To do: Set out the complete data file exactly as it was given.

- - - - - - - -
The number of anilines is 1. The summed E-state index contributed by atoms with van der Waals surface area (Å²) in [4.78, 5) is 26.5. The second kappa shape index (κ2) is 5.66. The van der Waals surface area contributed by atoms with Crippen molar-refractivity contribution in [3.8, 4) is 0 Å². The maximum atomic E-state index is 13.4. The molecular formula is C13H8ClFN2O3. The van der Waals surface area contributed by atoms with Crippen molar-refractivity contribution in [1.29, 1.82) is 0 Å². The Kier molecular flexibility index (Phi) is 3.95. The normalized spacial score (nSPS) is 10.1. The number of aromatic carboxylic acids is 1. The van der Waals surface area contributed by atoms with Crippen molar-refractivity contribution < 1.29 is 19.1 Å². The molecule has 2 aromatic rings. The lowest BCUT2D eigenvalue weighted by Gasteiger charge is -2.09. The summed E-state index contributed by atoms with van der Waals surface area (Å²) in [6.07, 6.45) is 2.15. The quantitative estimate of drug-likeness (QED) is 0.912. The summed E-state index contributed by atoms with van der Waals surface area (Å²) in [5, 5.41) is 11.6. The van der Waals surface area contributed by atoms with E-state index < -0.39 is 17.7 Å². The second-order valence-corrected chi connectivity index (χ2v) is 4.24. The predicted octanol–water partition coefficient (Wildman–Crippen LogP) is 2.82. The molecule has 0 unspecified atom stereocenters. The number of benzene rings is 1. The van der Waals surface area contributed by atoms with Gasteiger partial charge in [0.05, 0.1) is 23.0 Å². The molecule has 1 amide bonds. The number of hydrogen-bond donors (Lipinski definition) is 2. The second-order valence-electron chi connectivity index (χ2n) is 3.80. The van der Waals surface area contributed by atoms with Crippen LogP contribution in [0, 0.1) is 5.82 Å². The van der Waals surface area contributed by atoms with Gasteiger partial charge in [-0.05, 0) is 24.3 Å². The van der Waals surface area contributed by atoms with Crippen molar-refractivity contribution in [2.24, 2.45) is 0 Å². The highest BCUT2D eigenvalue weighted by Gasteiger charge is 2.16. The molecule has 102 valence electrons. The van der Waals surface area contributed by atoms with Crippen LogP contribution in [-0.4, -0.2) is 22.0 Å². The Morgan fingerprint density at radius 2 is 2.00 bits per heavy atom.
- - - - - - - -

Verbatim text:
The number of anilines is 1. The summed E-state index contributed by atoms with van der Waals surface area (Å²) in [4.78, 5) is 26.5. The second kappa shape index (κ2) is 5.66. The van der Waals surface area contributed by atoms with Crippen molar-refractivity contribution in [3.8, 4) is 0 Å². The maximum atomic E-state index is 13.4. The molecular formula is C13H8ClFN2O3. The van der Waals surface area contributed by atoms with Crippen molar-refractivity contribution in [1.29, 1.82) is 0 Å². The Kier molecular flexibility index (Phi) is 3.95. The normalized spacial score (nSPS) is 10.1. The number of aromatic carboxylic acids is 1. The van der Waals surface area contributed by atoms with Crippen molar-refractivity contribution < 1.29 is 19.1 Å². The molecule has 2 aromatic rings. The lowest BCUT2D eigenvalue weighted by Gasteiger charge is -2.09. The summed E-state index contributed by atoms with van der Waals surface area (Å²) in [6.07, 6.45) is 2.15. The quantitative estimate of drug-likeness (QED) is 0.912. The summed E-state index contributed by atoms with van der Waals surface area (Å²) in [5, 5.41) is 11.6. The van der Waals surface area contributed by atoms with E-state index < -0.39 is 17.7 Å². The second-order valence-corrected chi connectivity index (χ2v) is 4.24. The predicted octanol–water partition coefficient (Wildman–Crippen LogP) is 2.82. The molecule has 0 unspecified atom stereocenters. The number of benzene rings is 1. The van der Waals surface area contributed by atoms with Gasteiger partial charge in [0.05, 0.1) is 23.0 Å². The molecule has 1 amide bonds. The number of hydrogen-bond donors (Lipinski definition) is 2. The second-order valence-electron chi connectivity index (χ2n) is 3.80. The van der Waals surface area contributed by atoms with Crippen LogP contribution in [0, 0.1) is 5.82 Å². The van der Waals surface area contributed by atoms with Gasteiger partial charge in [-0.05, 0) is 24.3 Å². The van der Waals surface area contributed by atoms with Crippen molar-refractivity contribution in [2.24, 2.45) is 0 Å². The highest BCUT2D eigenvalue weighted by Gasteiger charge is 2.16. The molecule has 102 valence electrons. The van der Waals surface area contributed by atoms with Crippen LogP contribution in [-0.4, -0.2) is 22.0 Å². The Morgan fingerprint density at radius 2 is 2.00 bits per heavy atom.